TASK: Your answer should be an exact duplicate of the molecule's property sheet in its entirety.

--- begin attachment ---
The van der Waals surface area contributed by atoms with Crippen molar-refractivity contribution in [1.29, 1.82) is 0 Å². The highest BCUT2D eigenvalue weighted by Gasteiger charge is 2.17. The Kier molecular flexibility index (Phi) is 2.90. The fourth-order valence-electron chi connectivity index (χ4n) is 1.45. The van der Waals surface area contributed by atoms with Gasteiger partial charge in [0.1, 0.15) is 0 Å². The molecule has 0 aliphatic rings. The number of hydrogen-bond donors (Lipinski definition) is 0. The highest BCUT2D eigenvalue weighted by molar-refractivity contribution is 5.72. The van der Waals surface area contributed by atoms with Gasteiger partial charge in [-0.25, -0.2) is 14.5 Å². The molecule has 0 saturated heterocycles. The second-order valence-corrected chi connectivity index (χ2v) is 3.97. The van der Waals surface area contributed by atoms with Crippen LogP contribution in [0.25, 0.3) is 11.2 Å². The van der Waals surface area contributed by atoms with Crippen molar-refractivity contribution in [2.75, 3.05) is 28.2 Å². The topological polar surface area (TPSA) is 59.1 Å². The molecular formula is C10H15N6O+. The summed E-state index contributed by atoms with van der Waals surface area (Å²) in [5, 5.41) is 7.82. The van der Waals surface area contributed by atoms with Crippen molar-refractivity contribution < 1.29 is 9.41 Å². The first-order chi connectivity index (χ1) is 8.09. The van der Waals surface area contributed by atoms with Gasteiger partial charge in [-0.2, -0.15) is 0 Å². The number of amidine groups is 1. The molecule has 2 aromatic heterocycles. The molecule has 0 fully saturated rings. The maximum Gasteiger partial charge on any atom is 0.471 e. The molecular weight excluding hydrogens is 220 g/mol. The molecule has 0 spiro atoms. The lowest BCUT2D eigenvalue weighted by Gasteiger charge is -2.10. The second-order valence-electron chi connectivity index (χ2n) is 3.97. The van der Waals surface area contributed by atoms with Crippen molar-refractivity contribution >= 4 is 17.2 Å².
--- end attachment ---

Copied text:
The van der Waals surface area contributed by atoms with Crippen molar-refractivity contribution in [1.29, 1.82) is 0 Å². The highest BCUT2D eigenvalue weighted by Gasteiger charge is 2.17. The Kier molecular flexibility index (Phi) is 2.90. The fourth-order valence-electron chi connectivity index (χ4n) is 1.45. The van der Waals surface area contributed by atoms with Gasteiger partial charge in [0.1, 0.15) is 0 Å². The molecule has 0 aliphatic rings. The number of hydrogen-bond donors (Lipinski definition) is 0. The highest BCUT2D eigenvalue weighted by molar-refractivity contribution is 5.72. The van der Waals surface area contributed by atoms with Gasteiger partial charge in [-0.25, -0.2) is 14.5 Å². The molecule has 0 saturated heterocycles. The second-order valence-corrected chi connectivity index (χ2v) is 3.97. The van der Waals surface area contributed by atoms with Crippen LogP contribution in [0.25, 0.3) is 11.2 Å². The van der Waals surface area contributed by atoms with Crippen molar-refractivity contribution in [2.75, 3.05) is 28.2 Å². The topological polar surface area (TPSA) is 59.1 Å². The molecular formula is C10H15N6O+. The summed E-state index contributed by atoms with van der Waals surface area (Å²) in [5, 5.41) is 7.82. The van der Waals surface area contributed by atoms with Crippen molar-refractivity contribution < 1.29 is 9.41 Å². The first-order chi connectivity index (χ1) is 8.09. The van der Waals surface area contributed by atoms with Gasteiger partial charge in [-0.2, -0.15) is 0 Å². The number of amidine groups is 1. The molecule has 2 aromatic heterocycles. The molecule has 0 fully saturated rings. The maximum Gasteiger partial charge on any atom is 0.471 e. The molecular weight excluding hydrogens is 220 g/mol. The molecule has 0 spiro atoms. The lowest BCUT2D eigenvalue weighted by Gasteiger charge is -2.10. The second-order valence-electron chi connectivity index (χ2n) is 3.97. The van der Waals surface area contributed by atoms with Crippen molar-refractivity contribution >= 4 is 17.2 Å².